China BANS Scratch, the programming language made for children


According to, a site that monitors Internet censorship in China, Chinese Internet users can no longer access the Scratch site. The site was 100% blocked as of August 20, after a user reported the Scratch ban on August 14. China’s enthusiasm for teaching kids to code faces a new hurdle as organizations and students lose a vital tool: the Scratch programming language. The Scratch programming language was developed by the Lifelong Kindergarten Group at the MIT Media Lab.

China bans Scratch, children’s graphics programming language, calls its content anti-Chinese

Almost 60 million children around the world have used Scratch’s visual programming language to create games, animations, stories and more. This includes students in China. China experiencing a gold rush in early coding as the country tries to turn its 200 million children into world-class tech talent. At last count 5.65% of registered Scratch users, or 3 million, are based in China, although its reach is greater than the figure suggests, as many Chinese developers have built derivatives based on Scratch. , an open source software. And this is only the recorded number, the actual figure could be even higher.

Why has China banned the Scratch programming language ?

Although no official statement has yet been made from either the Chinese authorities or the Scratch organization, clues suggest that the Scratch ban has been imposed due to growing anti-Chinese content on the open-source platform. .

In fact on August 21,, a news organization run by the Chinese state, published an article on Scratch’s projects. He claimed that the platform hosted “a lot of demeaning, bogus and defamatory content about China,” which included placing Hong Kong, Macao and Taiwan on a drop-down list of independent “countries.” The paper states that “any service distributing information in China” must comply with local regulations. He also suggests that the Scratch website and user forum have been banned in the country.

The Scratch Editor, which boasts encoders in every country in the world and is available in over 50 languages, is downloadable and usable offline. This means that Chinese users who installed the software can continue to use it for now. It is not certain that this restriction extends to future software updates and that it hinders them.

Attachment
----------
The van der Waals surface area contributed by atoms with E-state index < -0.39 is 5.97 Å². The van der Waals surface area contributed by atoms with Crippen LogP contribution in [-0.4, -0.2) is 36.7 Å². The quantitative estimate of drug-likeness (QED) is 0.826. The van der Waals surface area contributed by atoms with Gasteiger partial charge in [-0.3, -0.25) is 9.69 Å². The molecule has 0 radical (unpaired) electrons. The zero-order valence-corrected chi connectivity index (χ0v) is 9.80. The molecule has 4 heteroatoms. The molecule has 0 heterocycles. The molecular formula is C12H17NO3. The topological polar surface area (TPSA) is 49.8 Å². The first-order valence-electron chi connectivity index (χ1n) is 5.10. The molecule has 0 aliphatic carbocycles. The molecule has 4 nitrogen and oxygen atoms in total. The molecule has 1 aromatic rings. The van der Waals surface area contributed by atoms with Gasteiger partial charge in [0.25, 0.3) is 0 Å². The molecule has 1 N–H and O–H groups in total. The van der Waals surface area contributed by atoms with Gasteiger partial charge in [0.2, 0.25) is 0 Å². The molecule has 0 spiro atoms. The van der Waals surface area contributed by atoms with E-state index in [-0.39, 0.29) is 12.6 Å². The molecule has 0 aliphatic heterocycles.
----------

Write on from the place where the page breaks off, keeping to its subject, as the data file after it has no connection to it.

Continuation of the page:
“Scratch is widely used in China by student users. In schools, it is used in many official information technology textbooks for elementary school students. There are many coding contests for kids that use Scratch, ”said Anqi Zhou, general manager of Dream Codes True, a Shenzhen-based coding start-up targeting elementary and high school students.

Indeed, Scratch’s infiltration into the public school system is what initially alarmed the Chinese authority. Another article published on August 11, 2020 by a youth-focused state agency on a youth-focused public enterprise detonated a bomb: “Platforms like Scratch have a large number of young Chinese users. It is exactly for this reason that the platform must demonstrate self-discipline. Allowing the free flow of anti-Chinese and separatist rhetoric will hurt Chinese feelings, cross China’s red line, and poison China’s next generation.

The title of the article captured Beijing’s attitude to imported technologies, including those supposed to be educational and harmless: “An open China is not ‘xenophobic’, but must be” detoxified “”.

What will happen next ?

Regardless of the problematic user-generated content on Scratch, China is likely to encourage the growth of more local tech players. Outside of textbooks, Scratch has found its way into expensive recreation centers across China. Some companies publicly attribute Scratch’s open-source codes as their foundation, while others are building lookalikes that claim to be made in-house.

“Scratch is like the gold standard in children’s programming software. Most parents learn about Scratch through after-school programs, which tend to keep all web traffic to themselves rather than directing users to Scratch, ”said Yi Zhang, founder of start-up Tangiplay. based in Shenzhen which teaches children to code.

Despite Scratch’s popularity in China, competitors of all sizes have emerged. Among them is Code Mao, a five-year-old Shenzhen start-up which is one of the first major players in the field and which is well funded by venture capital firms. With its own programming language which it describes as “more robust than that of Scratch”, the startup is present in 21 countries, has more than 30 million users and around 11,000 institutional clients. Incumbent Internet operators NetEase and Tencent have also designed their own products for young coders.

“If it’s something permanent and if traditional competitions and schools stop using it, we too will consider stopping using it,” said Zhou, whose start-up is also based in Shenzhen, which has developed a community of young coding companies through local businesses like Code Mao and Makeblock.

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